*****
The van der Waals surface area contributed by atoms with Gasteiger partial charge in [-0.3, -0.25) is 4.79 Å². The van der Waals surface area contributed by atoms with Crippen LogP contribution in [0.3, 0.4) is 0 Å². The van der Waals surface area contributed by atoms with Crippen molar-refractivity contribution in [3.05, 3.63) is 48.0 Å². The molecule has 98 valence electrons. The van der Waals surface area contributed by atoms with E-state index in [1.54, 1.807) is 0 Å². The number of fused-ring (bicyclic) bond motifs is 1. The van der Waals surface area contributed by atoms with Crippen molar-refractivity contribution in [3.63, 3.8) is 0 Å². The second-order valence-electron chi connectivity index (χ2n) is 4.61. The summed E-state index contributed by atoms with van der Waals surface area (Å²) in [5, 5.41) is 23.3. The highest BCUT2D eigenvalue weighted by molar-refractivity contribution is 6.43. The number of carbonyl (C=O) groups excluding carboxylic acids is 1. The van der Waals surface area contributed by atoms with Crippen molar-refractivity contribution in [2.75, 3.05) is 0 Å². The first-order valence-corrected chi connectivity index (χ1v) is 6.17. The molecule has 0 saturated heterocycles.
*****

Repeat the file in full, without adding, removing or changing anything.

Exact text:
The van der Waals surface area contributed by atoms with Gasteiger partial charge in [-0.3, -0.25) is 4.79 Å². The van der Waals surface area contributed by atoms with Crippen LogP contribution in [0.3, 0.4) is 0 Å². The van der Waals surface area contributed by atoms with Crippen molar-refractivity contribution in [3.05, 3.63) is 48.0 Å². The molecule has 98 valence electrons. The van der Waals surface area contributed by atoms with E-state index in [1.54, 1.807) is 0 Å². The number of fused-ring (bicyclic) bond motifs is 1. The van der Waals surface area contributed by atoms with Crippen molar-refractivity contribution in [3.63, 3.8) is 0 Å². The second-order valence-electron chi connectivity index (χ2n) is 4.61. The summed E-state index contributed by atoms with van der Waals surface area (Å²) in [5, 5.41) is 23.3. The highest BCUT2D eigenvalue weighted by molar-refractivity contribution is 6.43. The number of carbonyl (C=O) groups excluding carboxylic acids is 1. The van der Waals surface area contributed by atoms with Crippen molar-refractivity contribution in [2.75, 3.05) is 0 Å². The first-order valence-corrected chi connectivity index (χ1v) is 6.17. The molecule has 0 saturated heterocycles.